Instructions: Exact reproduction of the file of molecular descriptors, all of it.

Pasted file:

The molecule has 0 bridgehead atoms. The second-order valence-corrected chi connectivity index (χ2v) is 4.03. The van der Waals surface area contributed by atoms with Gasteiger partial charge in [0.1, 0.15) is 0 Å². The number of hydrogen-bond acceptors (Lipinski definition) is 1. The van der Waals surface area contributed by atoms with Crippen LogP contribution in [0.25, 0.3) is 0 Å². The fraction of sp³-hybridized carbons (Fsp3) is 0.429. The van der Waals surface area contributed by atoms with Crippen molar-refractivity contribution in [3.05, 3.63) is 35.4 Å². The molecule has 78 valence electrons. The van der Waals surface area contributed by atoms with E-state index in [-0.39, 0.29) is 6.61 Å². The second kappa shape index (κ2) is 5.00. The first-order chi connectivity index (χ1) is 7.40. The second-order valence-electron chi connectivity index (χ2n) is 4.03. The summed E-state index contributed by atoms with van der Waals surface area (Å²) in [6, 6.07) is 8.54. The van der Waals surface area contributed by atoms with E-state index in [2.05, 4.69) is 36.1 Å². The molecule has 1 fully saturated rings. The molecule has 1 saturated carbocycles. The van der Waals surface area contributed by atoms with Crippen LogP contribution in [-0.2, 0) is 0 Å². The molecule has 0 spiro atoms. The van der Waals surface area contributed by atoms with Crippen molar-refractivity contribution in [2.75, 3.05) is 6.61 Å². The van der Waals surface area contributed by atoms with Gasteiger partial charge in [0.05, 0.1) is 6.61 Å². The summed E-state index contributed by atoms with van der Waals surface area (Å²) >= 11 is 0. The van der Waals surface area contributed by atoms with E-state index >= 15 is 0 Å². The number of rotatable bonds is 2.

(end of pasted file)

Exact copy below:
The molecule has 0 bridgehead atoms. The second-order valence-corrected chi connectivity index (χ2v) is 4.03. The van der Waals surface area contributed by atoms with Gasteiger partial charge in [0.1, 0.15) is 0 Å². The number of hydrogen-bond acceptors (Lipinski definition) is 1. The van der Waals surface area contributed by atoms with Crippen LogP contribution in [0.25, 0.3) is 0 Å². The fraction of sp³-hybridized carbons (Fsp3) is 0.429. The van der Waals surface area contributed by atoms with Crippen molar-refractivity contribution in [3.05, 3.63) is 35.4 Å². The molecule has 78 valence electrons. The van der Waals surface area contributed by atoms with E-state index in [-0.39, 0.29) is 6.61 Å². The second kappa shape index (κ2) is 5.00. The first-order chi connectivity index (χ1) is 7.40. The second-order valence-electron chi connectivity index (χ2n) is 4.03. The summed E-state index contributed by atoms with van der Waals surface area (Å²) in [6, 6.07) is 8.54. The van der Waals surface area contributed by atoms with E-state index in [2.05, 4.69) is 36.1 Å². The molecule has 1 fully saturated rings. The molecule has 1 saturated carbocycles. The van der Waals surface area contributed by atoms with Crippen LogP contribution in [-0.2, 0) is 0 Å². The molecule has 0 spiro atoms. The van der Waals surface area contributed by atoms with Crippen molar-refractivity contribution in [2.75, 3.05) is 6.61 Å². The van der Waals surface area contributed by atoms with Gasteiger partial charge in [0.05, 0.1) is 6.61 Å². The summed E-state index contributed by atoms with van der Waals surface area (Å²) >= 11 is 0. The van der Waals surface area contributed by atoms with E-state index >= 15 is 0 Å². The number of rotatable bonds is 2.